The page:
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The association between temporal sensitivity, sense of agency, and occipital peak alpha frequency.

Venskus, Agnese (2022) The association between temporal sensitivity, sense of agency, and occipital peak alpha frequency. PhD thesis, University of Essex.

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Abstract

For appropriate behaviour in response to one’s surroundings, an accurate perception of the environment is essential. One key element of this is the grouping of temporal information. Temporal grouping is dependent on the individual`s temporal sensitivity and is reflected in the temporal binding window. Previous literature has shown alpha oscillations are a potential neural mechanism of temporal sensitivity. Moreover, there is preliminary evidence linking temporal sensitivity with time perception and sense of agency. However, the link between sense of agency and alpha oscillations has remained largely theoretical, with no studies directly investigating this link. Similarly, the link between time perception and alpha oscillations is not established, with the few studies that do directly assess this relationship allowing for alternative explanations. This thesis first reports three studies exploring the relationship between temporal binding window, time perception and sense of agency while also considered alpha oscillations as their potential neural mechanism. Findings indicated that the temporal binding window and sense of agency in simple action-outcome relationships are related processes, with alpha oscillations being a potential shared neural mechanism (Study 2). Yet, when complex action-outcome relationships are involved this link is less strong. That is, complex action-outcome relationships present a wider range of possible agency cues that are relied upon instead of temporal cues (Study3). When considering time perception, an association was not found with either temporal binding window or alpha oscillations (Study1). In the fourth study, we showed that both the sense of agency window and the temporal binding window could be modified by brief perceptual training, whereas alpha oscillations stayed unchanged. Taken together, these findings suggest that changes in cognitive processes take place immediately following the perceptual training due to temporarily shifting the point of subjective simultaneity towards the optimum in response to learning and development. However, for this change to become permanent, changes in neural system (alpha oscillations) should be established. Such neural changes have shown to require three or more months of learning and development. While these findings primarily serve to show the existence of relationships between the above processes, they also provide substantial implications and suggestions for further research.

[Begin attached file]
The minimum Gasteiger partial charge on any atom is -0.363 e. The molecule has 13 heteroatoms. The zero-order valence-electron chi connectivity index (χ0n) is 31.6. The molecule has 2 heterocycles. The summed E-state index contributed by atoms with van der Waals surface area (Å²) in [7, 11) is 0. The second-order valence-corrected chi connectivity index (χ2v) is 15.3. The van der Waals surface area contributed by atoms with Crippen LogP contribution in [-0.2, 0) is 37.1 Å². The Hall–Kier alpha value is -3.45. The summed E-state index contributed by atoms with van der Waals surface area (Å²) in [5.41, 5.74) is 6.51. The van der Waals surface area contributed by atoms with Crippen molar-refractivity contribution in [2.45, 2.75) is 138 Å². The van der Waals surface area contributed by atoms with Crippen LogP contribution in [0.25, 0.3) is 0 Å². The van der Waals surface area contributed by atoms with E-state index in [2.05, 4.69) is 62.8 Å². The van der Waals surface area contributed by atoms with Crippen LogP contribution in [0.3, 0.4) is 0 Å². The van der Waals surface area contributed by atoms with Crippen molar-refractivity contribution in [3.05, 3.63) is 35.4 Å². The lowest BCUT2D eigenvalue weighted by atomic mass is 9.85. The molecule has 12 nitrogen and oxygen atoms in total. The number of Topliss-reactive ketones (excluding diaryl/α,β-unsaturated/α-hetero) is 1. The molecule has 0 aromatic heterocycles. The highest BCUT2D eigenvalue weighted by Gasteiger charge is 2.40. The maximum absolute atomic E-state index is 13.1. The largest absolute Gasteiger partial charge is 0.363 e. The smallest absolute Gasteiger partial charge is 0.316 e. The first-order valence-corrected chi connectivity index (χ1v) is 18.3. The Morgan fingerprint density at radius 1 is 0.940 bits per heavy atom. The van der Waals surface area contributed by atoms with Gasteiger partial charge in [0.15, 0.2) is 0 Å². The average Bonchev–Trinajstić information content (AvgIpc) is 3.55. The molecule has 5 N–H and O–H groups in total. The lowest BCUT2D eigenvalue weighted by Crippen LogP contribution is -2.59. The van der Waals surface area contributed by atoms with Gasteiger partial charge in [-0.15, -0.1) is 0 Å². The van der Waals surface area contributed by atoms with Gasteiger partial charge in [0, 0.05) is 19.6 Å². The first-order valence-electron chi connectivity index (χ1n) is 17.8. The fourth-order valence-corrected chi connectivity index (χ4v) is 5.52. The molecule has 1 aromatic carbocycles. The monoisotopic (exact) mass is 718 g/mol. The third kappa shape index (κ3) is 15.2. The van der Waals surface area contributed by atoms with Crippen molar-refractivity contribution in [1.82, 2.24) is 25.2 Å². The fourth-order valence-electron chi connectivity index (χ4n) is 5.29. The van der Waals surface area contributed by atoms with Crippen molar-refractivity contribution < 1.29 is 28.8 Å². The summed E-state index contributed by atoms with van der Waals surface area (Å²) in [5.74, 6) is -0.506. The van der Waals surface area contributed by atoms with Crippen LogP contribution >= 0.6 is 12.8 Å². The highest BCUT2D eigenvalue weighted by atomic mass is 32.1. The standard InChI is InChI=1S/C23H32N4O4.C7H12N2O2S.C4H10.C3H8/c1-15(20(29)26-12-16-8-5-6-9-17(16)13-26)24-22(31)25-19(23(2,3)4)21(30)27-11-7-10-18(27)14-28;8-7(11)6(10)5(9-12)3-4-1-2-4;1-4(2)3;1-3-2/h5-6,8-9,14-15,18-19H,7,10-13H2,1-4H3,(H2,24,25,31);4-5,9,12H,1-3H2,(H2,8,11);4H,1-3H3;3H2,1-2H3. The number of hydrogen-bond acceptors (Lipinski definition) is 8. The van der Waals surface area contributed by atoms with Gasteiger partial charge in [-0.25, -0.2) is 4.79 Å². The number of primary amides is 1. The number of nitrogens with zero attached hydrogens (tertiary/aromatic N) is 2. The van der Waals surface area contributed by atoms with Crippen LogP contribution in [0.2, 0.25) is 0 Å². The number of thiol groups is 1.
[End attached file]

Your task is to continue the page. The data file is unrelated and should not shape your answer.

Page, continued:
Item Type: Thesis (PhD)
Uncontrolled Keywords: Temporal Sensitivity, Time Perception, Alpha Oscillations, Sense of Agency, Perceptual Training.
Subjects: B Philosophy. Psychology. Religion > BF Psychology
Divisions: Faculty of Science and Health > Psychology, Department of
Depositing User: Agnese Venskus
Date Deposited: 26 Jan 2022 09:12
Last Modified: 26 Jan 2022 09:12
URI: http://repository.essex.ac.uk/id/eprint/32043

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